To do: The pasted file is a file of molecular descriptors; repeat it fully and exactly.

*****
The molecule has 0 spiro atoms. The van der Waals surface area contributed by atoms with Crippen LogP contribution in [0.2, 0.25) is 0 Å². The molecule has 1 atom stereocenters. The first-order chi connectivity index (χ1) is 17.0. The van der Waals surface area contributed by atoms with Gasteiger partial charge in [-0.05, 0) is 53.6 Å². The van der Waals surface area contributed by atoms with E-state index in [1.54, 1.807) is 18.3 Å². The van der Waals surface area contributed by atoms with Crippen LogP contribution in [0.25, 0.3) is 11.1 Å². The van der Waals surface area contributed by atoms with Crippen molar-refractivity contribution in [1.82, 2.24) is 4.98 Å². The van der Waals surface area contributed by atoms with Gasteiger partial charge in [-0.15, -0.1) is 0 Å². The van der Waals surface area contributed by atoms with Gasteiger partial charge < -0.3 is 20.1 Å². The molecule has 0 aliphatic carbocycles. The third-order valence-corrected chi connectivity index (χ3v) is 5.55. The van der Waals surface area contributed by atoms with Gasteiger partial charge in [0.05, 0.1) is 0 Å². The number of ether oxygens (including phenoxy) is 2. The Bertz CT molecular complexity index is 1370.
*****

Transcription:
The molecule has 0 spiro atoms. The van der Waals surface area contributed by atoms with Crippen LogP contribution in [0.2, 0.25) is 0 Å². The molecule has 1 atom stereocenters. The first-order chi connectivity index (χ1) is 17.0. The van der Waals surface area contributed by atoms with Gasteiger partial charge in [-0.05, 0) is 53.6 Å². The van der Waals surface area contributed by atoms with E-state index in [1.54, 1.807) is 18.3 Å². The van der Waals surface area contributed by atoms with Crippen LogP contribution in [0.25, 0.3) is 11.1 Å². The van der Waals surface area contributed by atoms with Crippen molar-refractivity contribution in [1.82, 2.24) is 4.98 Å². The van der Waals surface area contributed by atoms with Gasteiger partial charge in [-0.15, -0.1) is 0 Å². The van der Waals surface area contributed by atoms with Gasteiger partial charge < -0.3 is 20.1 Å². The molecule has 0 aliphatic carbocycles. The third-order valence-corrected chi connectivity index (χ3v) is 5.55. The van der Waals surface area contributed by atoms with Gasteiger partial charge in [0.05, 0.1) is 0 Å². The number of ether oxygens (including phenoxy) is 2. The Bertz CT molecular complexity index is 1370.